updated 02:15 pm EST, Mon December 26, 2011
Namecheap says GoDaddy breaking ICANN rules
Domain registrar Namecheap accused GoDaddy on Monday of blocking attempts to move domains away after protest defections over GoDaddy's initial support for the Stop Online Piracy Act. The company claimed that GoDaddy was sending incomplete domain information, making it difficult to switch. It was allegedly violating ICANN rules, which Namecheap took as a sign that the mass domain switches were having a genuine effect.
"This action speaks volumes about the impact that informed customers are having on GoDaddy's business," Namecheap said. "It's a shame that GoDaddy feels they have to block their (former) customers from voting with their dollars. We can only guess that at GoDaddy, desperate times call for desperate measures."
Each switch would be processed by hand, Namecheap promised.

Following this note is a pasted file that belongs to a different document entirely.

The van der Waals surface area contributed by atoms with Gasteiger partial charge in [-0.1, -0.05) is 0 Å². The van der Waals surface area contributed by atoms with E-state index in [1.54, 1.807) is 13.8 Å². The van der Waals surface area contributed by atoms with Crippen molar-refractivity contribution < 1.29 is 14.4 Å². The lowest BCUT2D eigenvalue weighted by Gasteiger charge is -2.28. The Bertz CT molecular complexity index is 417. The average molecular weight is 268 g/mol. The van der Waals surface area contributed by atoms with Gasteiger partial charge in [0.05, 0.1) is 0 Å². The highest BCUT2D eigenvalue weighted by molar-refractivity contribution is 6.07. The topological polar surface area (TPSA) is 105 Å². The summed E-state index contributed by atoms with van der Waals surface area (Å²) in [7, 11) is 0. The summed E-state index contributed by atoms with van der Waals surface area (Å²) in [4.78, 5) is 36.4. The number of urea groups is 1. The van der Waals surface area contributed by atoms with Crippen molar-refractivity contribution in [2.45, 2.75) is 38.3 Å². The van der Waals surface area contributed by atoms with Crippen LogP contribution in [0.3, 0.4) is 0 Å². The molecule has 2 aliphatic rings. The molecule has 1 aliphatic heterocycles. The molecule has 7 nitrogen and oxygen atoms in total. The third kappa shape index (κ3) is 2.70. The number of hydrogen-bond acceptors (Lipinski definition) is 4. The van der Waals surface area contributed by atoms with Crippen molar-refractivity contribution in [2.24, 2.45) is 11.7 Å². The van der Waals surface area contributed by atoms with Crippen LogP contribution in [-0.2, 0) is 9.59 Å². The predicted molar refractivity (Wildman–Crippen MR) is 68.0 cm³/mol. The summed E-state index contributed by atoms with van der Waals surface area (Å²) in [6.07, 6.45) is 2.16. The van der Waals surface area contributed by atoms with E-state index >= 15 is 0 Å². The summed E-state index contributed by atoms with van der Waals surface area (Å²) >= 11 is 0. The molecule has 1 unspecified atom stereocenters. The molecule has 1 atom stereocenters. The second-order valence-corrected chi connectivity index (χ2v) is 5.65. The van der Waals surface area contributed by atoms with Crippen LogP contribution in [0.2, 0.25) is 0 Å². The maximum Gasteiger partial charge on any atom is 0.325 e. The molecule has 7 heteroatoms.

GoDaddy hadn't responded to the accusations.
Whatever its actual intentions, the decision to switch away from GoDaddy over SOPA is known to have had a material impact. The exact figure isn't known, but tens of thousands of domains may have switched away, some of which came in batches of hundreds or thousands from one provider. GoDaddy retracted support of SOPA, but many accused it of being insincere and cited it as the culmination of a series of incidents that led them to leave.
Most objections over SOPA have come from what's seen as an overly broad interpretation of what could lead to a government-ordered takedown. As worded, SOPA could bring down a site if a small piece of pirated content, even user-submitted, was found on an otherwise legitimate page. Concerns exist that it could lead to taking down whole sites and for movie and music studios to deliberately plant illegal content to take down competitors or critics.